[Blog] The Tour de France at D-1
London, 4 July 2014
There is no other race quite like it. 3,500 kilometres long, three weeks of competition, and with an audience of nearly 3.5 billion people each year, the Tour de France is the world’s largest annual sporting event. From tomorrow, on its 101st edition, the Tour will be returning to British shores.
This will be the third time Britain has welcomed the Tour. The first time, in 1994, saw Dover and Portsmouth host stages four and five as part of celebrations to mark the opening of the Channel Tunnel and the increased proximity of our two countries. The Tour returned to Britain in 2007 with London invited to host the ’Grand Départ’ and a second stage running from London to Canterbury.
With Yorkshire’s Brian Robinson the first Briton to win a stage of the Tour de France, in 1958, it is somewhat fitting that Yorkshire will host this year’s ‘Grand Départ’, the opening race of the Tour, in Leeds on 5 July. Two further stages will take in York to Sheffield, and Cambridge to London, with an exciting sprint finish expected on the Mall on 7 July. I will be returning to Yorkshire with great excitement to attend the first stage from Leeds to Harrogate. I have been several times since Yorkshire first bid to host the ‘Grand Départ’ and am in no doubt the people of Yorkshire will be offering an exceptional event. It is a wonderful coincidence too that, in the same year as Her Majesty The Queen’s state visit to France as part of the D-Day commemorations, the Tour route will take in Buckingham Palace on its way to the finish line on the Mall. In Paris Her Majesty also greeted cyclists from the charity Help for Heroes.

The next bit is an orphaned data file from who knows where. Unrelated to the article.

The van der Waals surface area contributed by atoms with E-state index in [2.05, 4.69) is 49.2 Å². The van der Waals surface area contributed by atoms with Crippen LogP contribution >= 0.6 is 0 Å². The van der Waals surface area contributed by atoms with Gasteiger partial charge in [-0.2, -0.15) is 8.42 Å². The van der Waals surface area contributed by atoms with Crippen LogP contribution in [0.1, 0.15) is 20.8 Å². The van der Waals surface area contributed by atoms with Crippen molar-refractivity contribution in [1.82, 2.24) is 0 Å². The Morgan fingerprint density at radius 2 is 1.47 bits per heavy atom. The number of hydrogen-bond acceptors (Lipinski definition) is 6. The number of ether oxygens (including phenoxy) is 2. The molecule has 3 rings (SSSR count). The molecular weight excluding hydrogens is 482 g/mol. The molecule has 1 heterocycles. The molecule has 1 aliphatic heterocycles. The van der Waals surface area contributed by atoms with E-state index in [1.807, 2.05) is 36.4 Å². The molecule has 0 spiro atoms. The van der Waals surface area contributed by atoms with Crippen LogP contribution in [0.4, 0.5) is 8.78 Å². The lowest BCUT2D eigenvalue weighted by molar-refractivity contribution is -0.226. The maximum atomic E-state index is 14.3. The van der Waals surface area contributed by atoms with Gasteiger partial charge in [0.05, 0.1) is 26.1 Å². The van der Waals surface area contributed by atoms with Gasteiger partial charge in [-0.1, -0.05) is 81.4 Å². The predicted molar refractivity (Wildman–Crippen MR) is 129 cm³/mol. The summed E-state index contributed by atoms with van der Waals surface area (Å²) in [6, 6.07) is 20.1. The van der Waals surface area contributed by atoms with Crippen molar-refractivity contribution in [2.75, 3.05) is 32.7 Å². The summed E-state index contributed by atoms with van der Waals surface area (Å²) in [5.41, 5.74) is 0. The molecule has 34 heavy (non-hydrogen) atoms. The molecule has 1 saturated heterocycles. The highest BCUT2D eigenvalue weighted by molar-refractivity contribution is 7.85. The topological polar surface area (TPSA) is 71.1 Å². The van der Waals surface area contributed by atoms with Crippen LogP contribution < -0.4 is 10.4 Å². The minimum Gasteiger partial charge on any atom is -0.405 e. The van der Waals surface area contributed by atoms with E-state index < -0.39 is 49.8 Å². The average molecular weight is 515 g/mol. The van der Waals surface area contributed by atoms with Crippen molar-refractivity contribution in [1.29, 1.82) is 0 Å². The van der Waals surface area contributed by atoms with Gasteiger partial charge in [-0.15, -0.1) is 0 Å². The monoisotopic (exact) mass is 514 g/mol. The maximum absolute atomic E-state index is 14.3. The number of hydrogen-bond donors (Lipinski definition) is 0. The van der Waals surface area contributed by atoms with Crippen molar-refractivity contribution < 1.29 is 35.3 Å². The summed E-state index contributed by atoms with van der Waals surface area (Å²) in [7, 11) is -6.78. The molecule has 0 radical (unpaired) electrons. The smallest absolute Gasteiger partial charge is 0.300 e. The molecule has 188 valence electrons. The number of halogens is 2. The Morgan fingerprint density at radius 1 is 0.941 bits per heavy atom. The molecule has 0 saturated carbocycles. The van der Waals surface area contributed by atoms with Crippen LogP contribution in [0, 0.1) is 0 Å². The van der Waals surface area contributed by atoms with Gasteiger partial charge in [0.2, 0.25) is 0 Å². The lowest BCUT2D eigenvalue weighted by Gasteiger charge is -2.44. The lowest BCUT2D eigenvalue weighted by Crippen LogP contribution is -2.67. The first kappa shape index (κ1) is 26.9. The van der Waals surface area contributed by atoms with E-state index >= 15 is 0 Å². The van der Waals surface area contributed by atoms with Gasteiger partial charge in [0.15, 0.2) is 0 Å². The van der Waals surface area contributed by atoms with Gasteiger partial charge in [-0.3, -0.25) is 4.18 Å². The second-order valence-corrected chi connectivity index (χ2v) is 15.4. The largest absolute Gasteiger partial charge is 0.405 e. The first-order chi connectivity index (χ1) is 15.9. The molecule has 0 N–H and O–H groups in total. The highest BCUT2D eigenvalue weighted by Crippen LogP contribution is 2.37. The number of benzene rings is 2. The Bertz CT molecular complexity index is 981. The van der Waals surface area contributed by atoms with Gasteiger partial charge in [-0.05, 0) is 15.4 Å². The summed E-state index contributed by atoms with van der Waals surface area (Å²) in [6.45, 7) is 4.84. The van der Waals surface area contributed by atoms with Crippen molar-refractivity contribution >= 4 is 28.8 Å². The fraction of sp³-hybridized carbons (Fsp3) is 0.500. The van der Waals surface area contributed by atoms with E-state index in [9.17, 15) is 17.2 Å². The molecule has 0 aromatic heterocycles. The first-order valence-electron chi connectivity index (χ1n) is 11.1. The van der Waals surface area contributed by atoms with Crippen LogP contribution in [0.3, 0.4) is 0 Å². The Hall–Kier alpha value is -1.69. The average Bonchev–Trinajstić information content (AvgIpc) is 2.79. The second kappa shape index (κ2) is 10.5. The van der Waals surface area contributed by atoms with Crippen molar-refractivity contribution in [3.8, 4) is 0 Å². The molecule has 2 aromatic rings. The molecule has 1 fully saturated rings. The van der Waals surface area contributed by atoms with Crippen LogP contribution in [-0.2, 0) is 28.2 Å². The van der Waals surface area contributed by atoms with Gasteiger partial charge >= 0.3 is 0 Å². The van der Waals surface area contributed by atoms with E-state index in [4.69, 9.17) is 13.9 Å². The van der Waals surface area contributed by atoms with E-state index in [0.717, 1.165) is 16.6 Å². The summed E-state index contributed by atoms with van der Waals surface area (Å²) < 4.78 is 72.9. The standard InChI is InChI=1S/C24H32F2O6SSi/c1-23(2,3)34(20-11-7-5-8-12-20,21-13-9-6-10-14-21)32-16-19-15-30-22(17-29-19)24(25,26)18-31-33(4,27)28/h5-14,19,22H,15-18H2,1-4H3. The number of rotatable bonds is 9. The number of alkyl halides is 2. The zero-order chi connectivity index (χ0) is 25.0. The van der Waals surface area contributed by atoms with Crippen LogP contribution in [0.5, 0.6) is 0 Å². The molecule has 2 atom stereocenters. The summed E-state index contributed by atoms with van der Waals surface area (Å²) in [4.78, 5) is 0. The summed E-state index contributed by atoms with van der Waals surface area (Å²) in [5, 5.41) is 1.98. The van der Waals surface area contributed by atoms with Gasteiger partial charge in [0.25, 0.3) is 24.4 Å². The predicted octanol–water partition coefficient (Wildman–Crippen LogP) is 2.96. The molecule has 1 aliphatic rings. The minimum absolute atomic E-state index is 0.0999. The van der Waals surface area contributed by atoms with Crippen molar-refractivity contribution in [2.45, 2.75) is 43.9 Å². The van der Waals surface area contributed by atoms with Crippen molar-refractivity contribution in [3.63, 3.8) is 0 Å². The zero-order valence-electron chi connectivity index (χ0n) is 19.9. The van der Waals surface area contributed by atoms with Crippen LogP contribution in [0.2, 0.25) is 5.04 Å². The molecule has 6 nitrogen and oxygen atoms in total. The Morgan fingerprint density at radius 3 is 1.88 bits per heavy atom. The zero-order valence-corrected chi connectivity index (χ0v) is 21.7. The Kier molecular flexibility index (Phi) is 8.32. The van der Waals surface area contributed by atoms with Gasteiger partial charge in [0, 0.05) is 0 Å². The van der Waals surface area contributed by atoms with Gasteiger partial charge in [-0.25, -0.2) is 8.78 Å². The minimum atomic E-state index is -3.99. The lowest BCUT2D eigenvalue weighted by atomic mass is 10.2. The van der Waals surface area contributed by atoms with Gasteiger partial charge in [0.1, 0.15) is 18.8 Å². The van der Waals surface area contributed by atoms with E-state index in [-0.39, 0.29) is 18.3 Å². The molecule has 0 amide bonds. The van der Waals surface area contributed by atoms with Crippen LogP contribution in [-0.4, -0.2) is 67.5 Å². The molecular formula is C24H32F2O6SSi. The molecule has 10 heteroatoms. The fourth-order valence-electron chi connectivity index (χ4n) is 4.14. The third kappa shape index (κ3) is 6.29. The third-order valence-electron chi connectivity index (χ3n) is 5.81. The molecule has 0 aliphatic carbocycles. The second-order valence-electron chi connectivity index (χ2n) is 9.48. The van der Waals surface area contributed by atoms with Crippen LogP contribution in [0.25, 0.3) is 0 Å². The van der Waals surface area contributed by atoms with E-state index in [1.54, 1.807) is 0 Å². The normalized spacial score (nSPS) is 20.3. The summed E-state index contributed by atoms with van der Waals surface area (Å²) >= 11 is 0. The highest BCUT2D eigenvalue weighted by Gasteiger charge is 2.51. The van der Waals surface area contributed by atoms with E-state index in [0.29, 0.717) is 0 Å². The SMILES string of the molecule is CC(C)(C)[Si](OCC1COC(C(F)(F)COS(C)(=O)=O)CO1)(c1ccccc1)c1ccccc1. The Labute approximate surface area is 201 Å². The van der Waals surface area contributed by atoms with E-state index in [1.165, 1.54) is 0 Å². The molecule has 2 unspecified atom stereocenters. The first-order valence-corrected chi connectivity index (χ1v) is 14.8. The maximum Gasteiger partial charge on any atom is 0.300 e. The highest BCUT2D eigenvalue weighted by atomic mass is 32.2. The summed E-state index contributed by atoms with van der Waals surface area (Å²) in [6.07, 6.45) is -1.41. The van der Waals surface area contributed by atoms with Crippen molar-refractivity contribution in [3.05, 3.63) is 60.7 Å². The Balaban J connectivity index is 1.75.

This year will also be the longest the Tour has spent in Britain, and reflects both the popularity of cycling here and the success of Britain’s cycling champions, with Bradley Wiggins the first British rider to win the Tour de France, in 2012, followed by compatriot Chris Froome in 2013. I had the great pleasure of inviting Chris Froome to the French Residence late last year, and was struck by both his height and humility.
But this very special edition of the Tour will also serve to commemorate the centenary of the First World War. Seven of the Tour’s 21 stages will pass through the 1914-18 Western Front, from the Nord region down to the Vosges, along France’s eastern border. Stage six will include a stretch of the Chemin des Dames, the theatre of a major battle in the spring of 1917 and the Patrouille de France (the French Air Force’s aerobatics team) will escort the peloton on to the Champs Elysées on the final day, 27 July. There is an extensive programme of events taking place across France this year to commemorate the Great War and remember the fallen, if you don’t have a roadside seat in France this July.
Broadcast across 188 countries, and with 2,000 journalists representing dozens of nationalities covering the race, the Tour 2014 will be a unique opportunity to remind the world how far we have come since the horrors of the trenches. The glowing relationship between France and Britain, and our mutual love of cycling are treasured signs of the peace in our times.
Bernard Emié, French Ambassador to the UK